Garden Adventurer: August Lilies

August Lily

When there is a need for foliage plants with visual elegance to doll up semi-shady spots in the landscape, gardeners often turn to hostas. They are durable summertime performers that can be counted on for lasting visual interest with their various textures and subtle hues.

However, starting in August, something weird happens. Some hostas seem to want even more attention, so they stretch long stalks above their foliage and begin to flower. And not only are these blooms welcome sights for eager eyes in the perennial shade garden that typically goes into a flowerless funk during the high heat of a scorching summer, but the nose knows of their presence as well because they are also fragrant.

Wait… hostas that bloom in the late summer? And they’re fragrant? Welcome to the nifty niche of hostas often called, appropriately, August lilies.

I’m not breaking any new ground here. These so-called August lilies are old-school hostas. They first originated in southern China and migrated to America in the early 1800s. Botanically tagged as Hosta plantaginea, it was an instant hit in the Southeast due to its heat tolerance and ability to cast a scented spell in gardens on the warm afternoons of waning summers.

As with many plants that become popular with gardeners, H. plantaginea has been tinkered with by horticultural breeders looking for improvements, but mutated and hybridized forms still mainly retain the good ol’ August lily trait of late-blooming, scented flowers. White is the typical color of these bell-shaped beauties, but some are infused with light purple hues.

Although many variations have been created, today there are only about two dozen selections of August lilies generally available to the gardening public, but this doesn’t necessarily make them hard to find. Heck, I bought ‘Royal Standard,’ which has been around for ages, from a big-box home improvement store.

Guacamole Hosta

Newer August lily selections can be found with minimal searching, and include ‘Guacamole’ with its sassy avocado-colored leaves, ‘So Sweet’ that shimmers in shades of cream and green, and ‘Sugar Babe;’ a minute, variegated hosta with maximum nose appeal from its scented, purple-streaked blossoms.

Online hunting will find plenty of fragrant hostas for sale, of course, but try local garden centers first, as our area nurseries know well of the dreamy eye and olfactory appeal of these enchanting August lilies.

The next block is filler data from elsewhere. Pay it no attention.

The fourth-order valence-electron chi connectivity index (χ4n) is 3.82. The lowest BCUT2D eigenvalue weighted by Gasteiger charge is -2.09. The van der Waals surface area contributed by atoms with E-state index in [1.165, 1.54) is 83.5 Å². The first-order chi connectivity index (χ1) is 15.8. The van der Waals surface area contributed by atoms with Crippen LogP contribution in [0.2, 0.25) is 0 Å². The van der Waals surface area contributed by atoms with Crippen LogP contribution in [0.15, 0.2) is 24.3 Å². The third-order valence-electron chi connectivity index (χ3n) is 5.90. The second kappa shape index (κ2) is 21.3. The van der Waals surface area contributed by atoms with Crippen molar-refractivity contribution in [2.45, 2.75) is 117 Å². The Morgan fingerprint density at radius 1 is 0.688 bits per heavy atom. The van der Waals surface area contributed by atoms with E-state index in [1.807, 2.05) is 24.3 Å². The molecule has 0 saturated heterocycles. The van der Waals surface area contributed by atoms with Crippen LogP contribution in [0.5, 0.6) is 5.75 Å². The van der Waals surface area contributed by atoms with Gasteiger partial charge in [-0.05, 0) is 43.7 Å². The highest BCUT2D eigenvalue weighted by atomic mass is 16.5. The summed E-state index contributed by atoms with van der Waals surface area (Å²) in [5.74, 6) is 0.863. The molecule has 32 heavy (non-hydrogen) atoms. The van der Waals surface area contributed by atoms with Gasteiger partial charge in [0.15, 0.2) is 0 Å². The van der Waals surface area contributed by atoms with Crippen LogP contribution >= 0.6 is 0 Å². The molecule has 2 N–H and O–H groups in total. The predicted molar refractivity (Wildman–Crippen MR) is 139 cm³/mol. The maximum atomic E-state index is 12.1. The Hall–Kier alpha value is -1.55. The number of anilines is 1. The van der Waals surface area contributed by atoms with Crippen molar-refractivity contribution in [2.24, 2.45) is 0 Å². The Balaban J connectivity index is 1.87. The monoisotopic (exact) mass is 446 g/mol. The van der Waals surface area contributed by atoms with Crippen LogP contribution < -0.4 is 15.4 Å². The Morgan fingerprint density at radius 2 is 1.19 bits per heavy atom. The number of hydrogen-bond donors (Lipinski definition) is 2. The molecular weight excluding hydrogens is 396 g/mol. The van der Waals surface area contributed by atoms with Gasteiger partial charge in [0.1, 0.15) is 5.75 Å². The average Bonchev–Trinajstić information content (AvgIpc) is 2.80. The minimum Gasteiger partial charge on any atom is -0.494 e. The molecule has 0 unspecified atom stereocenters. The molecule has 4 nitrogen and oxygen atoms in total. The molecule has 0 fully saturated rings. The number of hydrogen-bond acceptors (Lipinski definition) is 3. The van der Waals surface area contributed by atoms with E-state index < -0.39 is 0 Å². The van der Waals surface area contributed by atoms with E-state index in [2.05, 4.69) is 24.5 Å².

Timely Tip

Want to share an August lily with friends or spread its beauty about your landscape? Propagating by plant divisions is the way to go, and it is best to do the deed either in late summer or early spring.

To divide an August lily or any other hosta, dig up the clump and, using a sharp blade, cut it into sections, making sure each slice has plenty of roots and leaves. Replant as soon as possible and water the divided hostas regularly while they are becoming established if rains don’t oblige.

Hostas will provide larger divisions (meaning faster establishing transplants) if you leave the original momma plants undisturbed for three to four years.

To Do in the Garden


  • Pick indeterminate tomatoes, okra, green beans, cucumbers and squash at least once a week to encourage even more production and help extend the harvest of your veggie patch into the fall.
  • Sure, it’s hot, but the winter vegetable garden starts this month. Begin planting the seeds of such cool-season favorites as spinach, radishes, mustard, collards and lettuce.
  • While cool-season lawns are taking a break from the heat, warm-season grasses such as centipede, bermuda and zoysia continue to grow, so mow you must. For a healthier lawn, change the direction of your mower’s cutting pattern each week to alter the “fluff” of the grass, which will expose different sides of the grass blades to the sun’s energizing light.
  • If the flower power of your bearded iris bed has started to wane, it has probably become overcrowded. Divide irises now by carefully digging up the rhizomes, snipping the leaves to about six inches high and replanting at least a foot apart.

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